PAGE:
U.S. Markets open in 8 hrs 28 mins

Here's What to Expect from Corning Next Week

Steve Symington, The Motley Fool

It's been a busy few months since Corning (NYSE: GLW) released its first-quarter results on April 30. After the glass technologist reduced its full-year guidance (due largely to a shift in the timing of a single large optical deployment), its share price fell, and kept falling for the next month. But it rebounded in June and recovered most of that loss after the company used its annual Investor Day to unveil its new "Strategy and Growth Framework" for the 2020 through 2023 period.

With its second-quarter report slated for July 30, let's consider the key areas investors should be watching when it hits the wires.

On Corning's headline numbers

As a reminder, Corning does not issue specific quarterly revenue or earnings guidance. However, during the Q1 earnings conference call, management did suggest core sales should increase in the high-single-digit percentage range in Q2, with operating margins expanding roughly 75 basis points and earnings per share rising in the mid-teens range.

While we don't usually pay close attention to Wall Street's forecasts, most analysts haven't deviated much from those guidance ranges. The consensus estimates currently predict Corning's revenue will climb 8.1% year over year to $2.98 billion, translating to a 15.8% increase in earnings per share to $0.44.

Two scientists testing the flexibility of a pane of Corning glass.

IMAGE SOURCE: CORNING

Breaking it down

Beyond the top-level figures, investors should pay close attention to how Corning's various business segments are performing.

Management had predicted that demand for data-center fiber and cables was going to drive high-single-digit percent growth for Corning's largest segment, Optical Communications. But we should also be keeping an eye out for updates on that delayed optical deployment by what management described as a "major fiber-to-the-home customer" -- and which required a $100 million adjustment. -- as well as any other rollout delays, especially in light of the current uncertain macroeconomic environment.

Meanwhile, Corning said its second-largest segment, Display Technologies, should deliver an increase in volumes that's "significantly" higher than the mid-single-digit growth the broader display glass market is seeing, namely thanks to the ramp up of production at its new Gen 10.5  facility. At the same time, Corning's primary goal now is to generate stable returns from the display segment, as the actual revenue growth stemming from those higher volumes will be partly muted by the industry's steadily moderating glass-price declines.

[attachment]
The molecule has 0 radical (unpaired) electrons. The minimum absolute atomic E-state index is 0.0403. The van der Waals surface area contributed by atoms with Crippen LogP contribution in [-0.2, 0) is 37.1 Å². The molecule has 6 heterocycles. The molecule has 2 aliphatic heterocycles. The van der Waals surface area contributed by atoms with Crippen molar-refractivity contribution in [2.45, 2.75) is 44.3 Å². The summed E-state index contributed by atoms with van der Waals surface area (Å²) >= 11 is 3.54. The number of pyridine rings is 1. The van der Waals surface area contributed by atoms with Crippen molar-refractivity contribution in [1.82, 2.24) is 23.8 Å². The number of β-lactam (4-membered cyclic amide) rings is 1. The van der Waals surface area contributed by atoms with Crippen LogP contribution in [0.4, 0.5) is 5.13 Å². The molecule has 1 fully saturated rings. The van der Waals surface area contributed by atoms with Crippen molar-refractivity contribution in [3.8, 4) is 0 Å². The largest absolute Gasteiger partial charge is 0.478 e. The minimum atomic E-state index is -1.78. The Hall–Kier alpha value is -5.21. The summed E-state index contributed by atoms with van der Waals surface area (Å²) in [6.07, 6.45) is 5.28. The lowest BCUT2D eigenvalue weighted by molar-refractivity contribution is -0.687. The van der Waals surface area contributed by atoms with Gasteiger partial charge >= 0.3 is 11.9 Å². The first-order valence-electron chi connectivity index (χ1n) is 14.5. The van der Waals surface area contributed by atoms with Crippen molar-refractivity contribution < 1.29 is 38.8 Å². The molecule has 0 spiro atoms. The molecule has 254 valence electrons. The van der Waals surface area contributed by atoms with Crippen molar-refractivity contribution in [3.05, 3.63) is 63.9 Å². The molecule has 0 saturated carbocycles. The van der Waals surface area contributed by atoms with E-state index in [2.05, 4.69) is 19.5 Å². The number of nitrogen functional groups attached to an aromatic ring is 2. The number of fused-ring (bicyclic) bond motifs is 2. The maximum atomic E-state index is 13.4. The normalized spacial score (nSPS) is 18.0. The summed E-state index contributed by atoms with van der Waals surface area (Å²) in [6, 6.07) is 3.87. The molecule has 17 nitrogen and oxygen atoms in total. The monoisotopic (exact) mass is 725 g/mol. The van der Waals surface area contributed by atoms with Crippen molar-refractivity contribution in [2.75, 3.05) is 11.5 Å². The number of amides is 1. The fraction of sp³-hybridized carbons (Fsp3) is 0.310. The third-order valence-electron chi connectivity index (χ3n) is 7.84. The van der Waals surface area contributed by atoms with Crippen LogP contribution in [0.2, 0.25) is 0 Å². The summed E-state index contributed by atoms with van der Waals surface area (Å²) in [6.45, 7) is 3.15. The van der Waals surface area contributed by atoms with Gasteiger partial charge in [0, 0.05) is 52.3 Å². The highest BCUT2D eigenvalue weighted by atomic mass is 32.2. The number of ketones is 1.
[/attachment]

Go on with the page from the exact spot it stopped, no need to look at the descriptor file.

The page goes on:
Within the Environmental Technologies segment, the company's new framework set out plans to double automotive sales with the help of new automotive glass, and emissions standards supporting its gasoline particulate filter products. In the meantime, segment sales should increase around 10% for Q2.

Management foresaw its Specialty Materials sales rising in the high-single-digit range in Q2, thanks to increased adoption of mobile electronics products like Gorilla Glass. And last but not least, Corning's smaller Life Sciences segment was expected to grow revenues in the low- to mid-single-digit range -- though management has suggested this growth could drastically accelerate over the longer term (to at least twice the rate of the broader industry) thanks to demand for laboratory products to support new cell- and gene-therapy solutions.

Moving forward

Corning has not provided specific full-year revenue or earnings guidance. But on a broad basis, management most recently reiterated their expectation for consolidated core sales and earnings per share to increase through the end of 2019, and set goals for compound annual sales growth in the 6% to 8% range and EPS growth in the 12% to 15% range in the starting next year.

Unless this report contains any negative surprises echoing last quarter's optical delays, I suspect those targets haven't changed much over the past month or so since Corning announced its new growth framework. But you can rest assured we'll touch base next week anyway to see how the company fared in Q2.

More From The Motley Fool

Steve Symington has no position in any of the stocks mentioned. The Motley Fool recommends Corning. The Motley Fool has a disclosure policy.